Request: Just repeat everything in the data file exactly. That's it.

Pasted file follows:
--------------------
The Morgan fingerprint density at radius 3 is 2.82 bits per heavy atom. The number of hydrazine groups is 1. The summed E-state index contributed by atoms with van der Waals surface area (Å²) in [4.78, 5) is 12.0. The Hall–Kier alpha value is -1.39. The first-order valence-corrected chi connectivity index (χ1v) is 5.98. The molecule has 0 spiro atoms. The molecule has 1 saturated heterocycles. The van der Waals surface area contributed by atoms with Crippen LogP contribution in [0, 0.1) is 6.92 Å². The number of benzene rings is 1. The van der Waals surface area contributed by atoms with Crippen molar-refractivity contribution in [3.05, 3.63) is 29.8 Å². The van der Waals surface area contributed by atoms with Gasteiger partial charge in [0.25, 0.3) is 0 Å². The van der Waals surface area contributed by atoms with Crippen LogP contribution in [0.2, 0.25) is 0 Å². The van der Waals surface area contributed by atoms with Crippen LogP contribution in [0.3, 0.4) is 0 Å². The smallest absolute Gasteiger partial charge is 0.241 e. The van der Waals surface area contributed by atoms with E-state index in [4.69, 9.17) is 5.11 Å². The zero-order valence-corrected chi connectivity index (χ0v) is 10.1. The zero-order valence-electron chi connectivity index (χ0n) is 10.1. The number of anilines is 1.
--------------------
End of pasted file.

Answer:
The Morgan fingerprint density at radius 3 is 2.82 bits per heavy atom. The number of hydrazine groups is 1. The summed E-state index contributed by atoms with van der Waals surface area (Å²) in [4.78, 5) is 12.0. The Hall–Kier alpha value is -1.39. The first-order valence-corrected chi connectivity index (χ1v) is 5.98. The molecule has 0 spiro atoms. The molecule has 1 saturated heterocycles. The van der Waals surface area contributed by atoms with Crippen LogP contribution in [0, 0.1) is 6.92 Å². The number of benzene rings is 1. The van der Waals surface area contributed by atoms with Crippen molar-refractivity contribution in [3.05, 3.63) is 29.8 Å². The van der Waals surface area contributed by atoms with Gasteiger partial charge in [0.25, 0.3) is 0 Å². The van der Waals surface area contributed by atoms with Crippen LogP contribution in [0.2, 0.25) is 0 Å². The van der Waals surface area contributed by atoms with Crippen LogP contribution in [0.3, 0.4) is 0 Å². The smallest absolute Gasteiger partial charge is 0.241 e. The van der Waals surface area contributed by atoms with E-state index in [4.69, 9.17) is 5.11 Å². The zero-order valence-corrected chi connectivity index (χ0v) is 10.1. The zero-order valence-electron chi connectivity index (χ0n) is 10.1. The number of anilines is 1.